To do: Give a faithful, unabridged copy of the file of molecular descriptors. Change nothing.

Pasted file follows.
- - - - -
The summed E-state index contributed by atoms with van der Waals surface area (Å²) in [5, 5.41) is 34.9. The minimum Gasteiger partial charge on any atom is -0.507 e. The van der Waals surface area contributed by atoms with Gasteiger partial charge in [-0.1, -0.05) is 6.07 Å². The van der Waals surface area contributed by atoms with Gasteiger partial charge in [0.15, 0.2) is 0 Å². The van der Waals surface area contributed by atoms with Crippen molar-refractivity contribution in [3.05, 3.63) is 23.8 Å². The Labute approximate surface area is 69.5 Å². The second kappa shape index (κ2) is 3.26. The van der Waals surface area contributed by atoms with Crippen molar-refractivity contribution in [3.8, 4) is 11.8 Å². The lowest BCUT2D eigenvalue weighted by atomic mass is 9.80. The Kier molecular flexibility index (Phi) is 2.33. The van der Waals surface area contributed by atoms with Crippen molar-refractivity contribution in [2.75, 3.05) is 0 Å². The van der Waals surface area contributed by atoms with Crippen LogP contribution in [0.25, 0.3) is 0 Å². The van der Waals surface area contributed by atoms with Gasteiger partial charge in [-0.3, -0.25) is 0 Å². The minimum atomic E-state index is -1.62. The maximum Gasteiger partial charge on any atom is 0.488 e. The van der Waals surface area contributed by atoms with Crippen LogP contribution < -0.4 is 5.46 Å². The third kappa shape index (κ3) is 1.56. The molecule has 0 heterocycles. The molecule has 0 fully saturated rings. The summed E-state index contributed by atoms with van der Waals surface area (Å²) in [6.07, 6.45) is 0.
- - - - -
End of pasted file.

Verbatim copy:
The summed E-state index contributed by atoms with van der Waals surface area (Å²) in [5, 5.41) is 34.9. The minimum Gasteiger partial charge on any atom is -0.507 e. The van der Waals surface area contributed by atoms with Gasteiger partial charge in [-0.1, -0.05) is 6.07 Å². The van der Waals surface area contributed by atoms with Gasteiger partial charge in [0.15, 0.2) is 0 Å². The van der Waals surface area contributed by atoms with Crippen molar-refractivity contribution in [3.05, 3.63) is 23.8 Å². The Labute approximate surface area is 69.5 Å². The second kappa shape index (κ2) is 3.26. The van der Waals surface area contributed by atoms with Crippen molar-refractivity contribution in [3.8, 4) is 11.8 Å². The lowest BCUT2D eigenvalue weighted by atomic mass is 9.80. The Kier molecular flexibility index (Phi) is 2.33. The van der Waals surface area contributed by atoms with Crippen molar-refractivity contribution in [2.75, 3.05) is 0 Å². The van der Waals surface area contributed by atoms with Crippen LogP contribution in [0.25, 0.3) is 0 Å². The van der Waals surface area contributed by atoms with Gasteiger partial charge in [-0.3, -0.25) is 0 Å². The minimum atomic E-state index is -1.62. The maximum Gasteiger partial charge on any atom is 0.488 e. The van der Waals surface area contributed by atoms with Crippen LogP contribution < -0.4 is 5.46 Å². The third kappa shape index (κ3) is 1.56. The molecule has 0 heterocycles. The molecule has 0 fully saturated rings. The summed E-state index contributed by atoms with van der Waals surface area (Å²) in [6.07, 6.45) is 0.